6 May 2016

Election results 2016: Labour hopes to be rescued by London


Jeremy Corbyn’s party has swerved universal disaster in the UK’s local and devolved elections, with losses under his leadership so far in England fewer than some in the party had feared. But with meltdown for the party in Scotland, and losses where there should traditionally be gains at this point in the electoral cycle, Labour’s performance was not exactly that of a government in-waiting.

There were elections in 124 English councils, from Carlisle to Plymouth. Some were electing all councillors, while others were voting in a third or a half of seats. In London, if Labour wins the mayoralty it will be hailed by Jeremy Corbyn supporters as proof of his supposed appeal, even if he paid little part in the campaign.

The Tory vote is down in southern England, which may have helped Labour to retain control of councils in areas such as Crawley, Southampton, Norwich and Hastings, where its vote was looking vulnerable. But the Tories so far have picked up a handful of seats, not a terrible result for a party in power for six years.

Responding to claims that Labour was not doing as well as it should be, deputy leader Tom Watson said Jeremy Corbyn still had a “very strong mandate” and needed “more time” to show he could revive its fortunes in time for the 2020 general election.

In Scotland, Labour suffered a disaster. Voters in Scotland elected MSPs in 73 constituencies, plus top-up MSPs in eight regions, to a total of 129. The regional seats are awarded taking into account the constituency results in a way which compensates parties with a strong regional vote who did not get many constituency seats. At the last Holyrood election, Nicola Sturgeon’s SNP had a five-seat majority.

With all the results now declared in Scotland, the SNP is the largest party with 63 seats, ahead of the Conservatives on 31 and Labour on 24.

Nicola Sturgeon has proclaimed that the SNP have won an “historic” third victory in Scottish Parliament elections – which is true to an extent. The Nationalist party has now won three of the 5 elections to the Scottish Assembly. But they do not have enough seats to form a majority government, which they achieved in 2011. The SNP took 63 seats, leaving them two short, so the Scottish First Minister may have to do a deal with another party – probably the Greens, who have won six seats – to get legislation through.

Equally historic was the rise of the Scottish Conservative Party. Labour have been pushed into third by the resurgent Scottish Tories who more than doubled their number of seats on the last assembly (coming in at 31MSPs, its best result since devolution was introduced in 1999) while Labour lost 13 seats. The Conservatives also did well in the constituency vote. Conservatives are now the biggest opposition party in Scotland.

David Cameron tweeted that Ms Davidson, leader of the Scottish Conservative Party, would “stand up to the SNP and give Scotland strong opposition”.

Also significant is the Greens beating the Lib Dems into fifth. The Lib Dems are now one seat behind the Greens with a total of 5 MSPs.

In Wales, Labour has done well. The vote was to elect an Assembly Member in 40 constituencies, plus top-up AMs in five regions, to a total of 60. The regional seats are awarded based on constituency results which can compensate parties with a strong regional vote who did not get many constituency seats. In the last assembly, Labour had exactly half of the seats, and Carwyn Jones led a minority government as first minister. Approximately a third of seats are in at the time of writing and voter turnout was 45.3%.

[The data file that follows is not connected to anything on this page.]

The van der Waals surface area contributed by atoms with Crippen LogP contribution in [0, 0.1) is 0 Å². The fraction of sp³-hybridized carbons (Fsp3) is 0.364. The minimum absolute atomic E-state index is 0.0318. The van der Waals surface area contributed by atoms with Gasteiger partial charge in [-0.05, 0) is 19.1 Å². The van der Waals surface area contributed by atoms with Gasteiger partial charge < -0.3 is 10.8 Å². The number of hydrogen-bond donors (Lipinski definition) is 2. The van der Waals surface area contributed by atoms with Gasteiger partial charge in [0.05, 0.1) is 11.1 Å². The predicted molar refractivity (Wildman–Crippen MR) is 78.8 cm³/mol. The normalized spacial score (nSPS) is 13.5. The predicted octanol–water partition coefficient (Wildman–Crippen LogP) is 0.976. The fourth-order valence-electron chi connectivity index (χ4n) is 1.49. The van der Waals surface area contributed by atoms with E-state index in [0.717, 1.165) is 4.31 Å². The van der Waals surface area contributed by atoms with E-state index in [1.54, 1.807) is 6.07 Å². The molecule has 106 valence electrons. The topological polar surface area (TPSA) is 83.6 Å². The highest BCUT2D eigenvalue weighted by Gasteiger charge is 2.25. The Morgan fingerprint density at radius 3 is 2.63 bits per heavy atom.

UKIP has surged in Wales, it is already clear. It is set to win seven Welsh Assembly seats, its first seats in the Assembly. The winners include former Tory MPs Neil Hamilton and Mark Reckless (elected via the regional list). UKIP leader Nigel Farage claimed the party “now stands up for many traditional Labour voters”.

Plaid Cymru leader Leanne Wood achieved a shock win in Rhondda, one of Labour’s heartland valley seats. Labour is still expecting to remain the dominant party in Wales but expected to fall just short of a majority. Meanwhile, Jeremy Corbyn activist Charlotte Church voted Plaid Cymru.

In Northern Ireland voters chose representatives for the Stormont Assembly for the same 18 constituencies which return Westminster MPs, but with a different voting system. Six members are returned by each constituency by single transferable vote and, unique within the UK, ministries are reserved for any large party, meaning power-sharing is usually guaranteed.

The electoral system necessitates as many as eight rounds per count, so the Stormont results take a while. Results should start coming in this afternoon.

But the biggest result to come is in London, where Labour’s Sadiq Khan appears to be on track to defeat the Tory Zac Goldsmith. The London mayor is chosen by supplementary vote: if no candidate gets 50% of the votes, second preferences are used.

If Sadiq Khan wins the London mayoral election with the comfortable margin that is being forecast, at least the pollsters will be relieved, having failed spectacularly in predictions for last year’s general elections. Results are expected in later today although commentators are already predicting a Labour victory.

John McTernan from the Times Red Box has even written a memo for Sadiq Khan:
Congratulations, you have the third largest electoral mandate in Europe and you have won the biggest Labour victory for eleven years – since Tony Blair won the 2005 General Election. Take a moment to savour that, but the real work starts now.You have the greatest political job job the world, so enjoy it. Use your flair. Show some swagger. So, for example, when Beyoncé is here this summer do a Black Lives Matter event with her and the Met.

Olivia Archdeacon is Assistant Editor of CapX